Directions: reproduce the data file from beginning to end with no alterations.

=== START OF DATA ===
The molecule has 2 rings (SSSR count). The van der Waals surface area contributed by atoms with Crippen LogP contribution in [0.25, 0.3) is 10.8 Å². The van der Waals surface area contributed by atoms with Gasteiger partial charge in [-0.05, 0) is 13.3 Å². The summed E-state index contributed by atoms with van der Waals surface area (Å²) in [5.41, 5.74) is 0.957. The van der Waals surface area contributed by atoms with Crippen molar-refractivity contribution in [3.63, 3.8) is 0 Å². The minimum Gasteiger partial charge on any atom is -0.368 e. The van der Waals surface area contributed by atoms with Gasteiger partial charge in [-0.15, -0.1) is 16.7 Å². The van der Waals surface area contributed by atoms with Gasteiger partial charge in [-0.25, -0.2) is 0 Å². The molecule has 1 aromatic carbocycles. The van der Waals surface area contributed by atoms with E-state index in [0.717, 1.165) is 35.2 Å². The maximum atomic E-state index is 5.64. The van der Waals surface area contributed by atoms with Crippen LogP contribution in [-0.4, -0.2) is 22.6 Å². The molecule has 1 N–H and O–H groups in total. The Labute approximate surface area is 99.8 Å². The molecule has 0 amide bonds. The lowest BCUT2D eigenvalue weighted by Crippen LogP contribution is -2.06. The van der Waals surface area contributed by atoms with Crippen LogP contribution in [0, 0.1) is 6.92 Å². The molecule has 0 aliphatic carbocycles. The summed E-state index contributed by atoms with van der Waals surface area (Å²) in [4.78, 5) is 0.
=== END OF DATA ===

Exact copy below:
The molecule has 2 rings (SSSR count). The van der Waals surface area contributed by atoms with Crippen LogP contribution in [0.25, 0.3) is 10.8 Å². The van der Waals surface area contributed by atoms with Gasteiger partial charge in [-0.05, 0) is 13.3 Å². The summed E-state index contributed by atoms with van der Waals surface area (Å²) in [5.41, 5.74) is 0.957. The van der Waals surface area contributed by atoms with Crippen molar-refractivity contribution in [3.63, 3.8) is 0 Å². The minimum Gasteiger partial charge on any atom is -0.368 e. The van der Waals surface area contributed by atoms with Gasteiger partial charge in [-0.15, -0.1) is 16.7 Å². The van der Waals surface area contributed by atoms with Gasteiger partial charge in [-0.25, -0.2) is 0 Å². The molecule has 1 aromatic carbocycles. The van der Waals surface area contributed by atoms with E-state index in [0.717, 1.165) is 35.2 Å². The maximum atomic E-state index is 5.64. The van der Waals surface area contributed by atoms with Crippen LogP contribution in [-0.4, -0.2) is 22.6 Å². The molecule has 1 N–H and O–H groups in total. The Labute approximate surface area is 99.8 Å². The molecule has 0 amide bonds. The lowest BCUT2D eigenvalue weighted by Crippen LogP contribution is -2.06. The van der Waals surface area contributed by atoms with Crippen LogP contribution in [0, 0.1) is 6.92 Å². The molecule has 0 aliphatic carbocycles. The summed E-state index contributed by atoms with van der Waals surface area (Å²) in [4.78, 5) is 0.